- IMF lending would alleviate the burden of government debt on the domestic financial sector and expand private sector credit opportunities, improving economic activity. However, the government may be cautious about accepting IMF-style stringency ahead of the 2011 election. In January, it increased indirect taxes, contributing to the surge in inflation, but it also announced a one-off increase in pensions.
- A deal would dispel doubts about the sustainability of the current account deficit, expected to widen from just over 2% of GDP in 2009 to 3-4% in 2010. In addition to IMF credit, an accord would encourage foreign investment and lending at a time of low global capital flows, and the lira could strengthen noticeably. It slipped to a rate of 1.55 to the dollar in late February and another bout of weakness is likely in the absence of an IMF accord.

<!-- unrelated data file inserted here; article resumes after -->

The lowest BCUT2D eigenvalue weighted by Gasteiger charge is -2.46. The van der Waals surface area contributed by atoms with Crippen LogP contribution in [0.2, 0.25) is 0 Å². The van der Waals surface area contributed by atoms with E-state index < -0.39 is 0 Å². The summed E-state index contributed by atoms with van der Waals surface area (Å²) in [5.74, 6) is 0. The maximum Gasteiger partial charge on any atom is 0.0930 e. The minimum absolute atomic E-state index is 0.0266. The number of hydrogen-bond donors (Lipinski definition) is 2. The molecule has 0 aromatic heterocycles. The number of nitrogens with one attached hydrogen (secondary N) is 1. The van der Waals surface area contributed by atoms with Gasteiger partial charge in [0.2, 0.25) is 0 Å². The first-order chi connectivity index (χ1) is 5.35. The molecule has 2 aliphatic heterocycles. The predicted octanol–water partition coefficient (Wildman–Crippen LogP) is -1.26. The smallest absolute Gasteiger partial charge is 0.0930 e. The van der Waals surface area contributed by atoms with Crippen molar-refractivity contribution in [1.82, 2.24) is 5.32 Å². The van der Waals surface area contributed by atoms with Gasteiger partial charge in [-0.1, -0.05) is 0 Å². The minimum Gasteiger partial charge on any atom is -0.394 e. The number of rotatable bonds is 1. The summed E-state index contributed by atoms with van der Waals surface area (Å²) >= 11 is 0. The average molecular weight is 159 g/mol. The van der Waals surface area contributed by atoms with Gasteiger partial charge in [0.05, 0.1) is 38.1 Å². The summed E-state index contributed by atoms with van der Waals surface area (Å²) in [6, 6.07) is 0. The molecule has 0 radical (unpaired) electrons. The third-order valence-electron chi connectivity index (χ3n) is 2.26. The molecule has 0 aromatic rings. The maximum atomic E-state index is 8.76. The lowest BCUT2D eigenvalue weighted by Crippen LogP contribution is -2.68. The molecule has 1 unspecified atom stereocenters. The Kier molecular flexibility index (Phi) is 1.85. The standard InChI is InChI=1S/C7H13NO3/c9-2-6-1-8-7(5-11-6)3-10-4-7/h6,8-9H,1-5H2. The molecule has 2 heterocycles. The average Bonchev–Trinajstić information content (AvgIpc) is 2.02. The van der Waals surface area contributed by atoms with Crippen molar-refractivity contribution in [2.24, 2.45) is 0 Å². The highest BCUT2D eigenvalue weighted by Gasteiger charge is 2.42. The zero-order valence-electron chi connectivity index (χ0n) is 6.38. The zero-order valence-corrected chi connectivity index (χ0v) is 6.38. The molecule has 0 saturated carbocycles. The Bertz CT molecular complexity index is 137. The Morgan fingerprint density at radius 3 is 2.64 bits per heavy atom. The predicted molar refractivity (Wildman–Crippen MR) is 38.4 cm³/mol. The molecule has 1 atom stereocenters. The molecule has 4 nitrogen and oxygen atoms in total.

Iran. Tehran will be preoccupied with control at home and defiance abroad:
1. Tightening grip. While the 2009 protests against the contested presidential elections failed to topple President Mahmoud Ahmadi-Nejad, a new balance of power has emerged in Iran. Power lies with Supreme Leader Ali Khamenei, Ahmadi-Nejad, the Islamic Revolutionary Guards Corps (IRGC) and their clerical and security allies — while the elected institutions have been marginalised and Khamenei’s legitimacy questioned. The momentum of popular protests had faltered by the February 11 Revolution Day rallies. While protests will continue, the reformist leadership of the opposition Green Movement may seek some form of compromise and reconciliation with the conservative establishment later this year.
2. IRGC and the rentier state. Iran’s political economy reinforces the power of the IRGC, as the population relies more than ever on public sector employment and payment from the bloated and inefficient welfare state, financed by oil exports. In the second quarter, the government will move forward in its efforts to cut fuel subsidies, in the face of possible US petrol sanctions, which will hurt ordinary Iranians already suffering from high inflation and unemployment. This will make the population even more fearful of instability that might disrupt their dwindling income, and thus more dependent on the state.